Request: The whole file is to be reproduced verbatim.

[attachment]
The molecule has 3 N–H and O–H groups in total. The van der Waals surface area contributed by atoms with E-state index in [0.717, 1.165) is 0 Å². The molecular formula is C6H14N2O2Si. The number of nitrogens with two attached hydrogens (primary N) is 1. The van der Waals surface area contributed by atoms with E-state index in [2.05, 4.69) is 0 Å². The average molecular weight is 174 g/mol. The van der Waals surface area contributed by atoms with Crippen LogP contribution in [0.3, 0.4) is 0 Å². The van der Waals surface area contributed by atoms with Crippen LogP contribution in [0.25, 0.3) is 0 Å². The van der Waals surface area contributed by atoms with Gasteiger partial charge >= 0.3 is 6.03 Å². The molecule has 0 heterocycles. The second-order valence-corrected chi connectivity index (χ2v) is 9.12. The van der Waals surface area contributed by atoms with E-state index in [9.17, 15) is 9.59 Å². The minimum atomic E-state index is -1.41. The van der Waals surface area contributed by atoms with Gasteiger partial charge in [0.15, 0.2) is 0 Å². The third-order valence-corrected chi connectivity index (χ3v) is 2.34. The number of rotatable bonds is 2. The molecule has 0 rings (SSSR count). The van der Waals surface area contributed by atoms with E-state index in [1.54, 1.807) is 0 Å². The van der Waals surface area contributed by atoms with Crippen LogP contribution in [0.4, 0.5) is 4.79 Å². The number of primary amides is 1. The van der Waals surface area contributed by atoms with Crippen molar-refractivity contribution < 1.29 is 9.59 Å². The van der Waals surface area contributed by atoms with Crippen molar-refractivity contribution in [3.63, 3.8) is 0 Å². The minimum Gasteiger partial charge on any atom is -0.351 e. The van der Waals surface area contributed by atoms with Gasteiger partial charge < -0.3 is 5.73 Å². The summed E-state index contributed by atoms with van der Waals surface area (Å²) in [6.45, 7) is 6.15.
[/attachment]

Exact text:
The molecule has 3 N–H and O–H groups in total. The van der Waals surface area contributed by atoms with E-state index in [0.717, 1.165) is 0 Å². The molecular formula is C6H14N2O2Si. The number of nitrogens with two attached hydrogens (primary N) is 1. The van der Waals surface area contributed by atoms with E-state index in [2.05, 4.69) is 0 Å². The average molecular weight is 174 g/mol. The van der Waals surface area contributed by atoms with Crippen LogP contribution in [0.3, 0.4) is 0 Å². The van der Waals surface area contributed by atoms with Crippen LogP contribution in [0.25, 0.3) is 0 Å². The van der Waals surface area contributed by atoms with Gasteiger partial charge >= 0.3 is 6.03 Å². The molecule has 0 heterocycles. The second-order valence-corrected chi connectivity index (χ2v) is 9.12. The van der Waals surface area contributed by atoms with E-state index in [9.17, 15) is 9.59 Å². The minimum atomic E-state index is -1.41. The van der Waals surface area contributed by atoms with Gasteiger partial charge in [0.15, 0.2) is 0 Å². The third-order valence-corrected chi connectivity index (χ3v) is 2.34. The number of rotatable bonds is 2. The molecule has 0 rings (SSSR count). The van der Waals surface area contributed by atoms with E-state index in [1.54, 1.807) is 0 Å². The van der Waals surface area contributed by atoms with Crippen LogP contribution in [0.4, 0.5) is 4.79 Å². The number of primary amides is 1. The van der Waals surface area contributed by atoms with Crippen molar-refractivity contribution < 1.29 is 9.59 Å². The van der Waals surface area contributed by atoms with Crippen molar-refractivity contribution in [3.63, 3.8) is 0 Å². The minimum Gasteiger partial charge on any atom is -0.351 e. The van der Waals surface area contributed by atoms with Gasteiger partial charge < -0.3 is 5.73 Å². The summed E-state index contributed by atoms with van der Waals surface area (Å²) in [6.45, 7) is 6.15.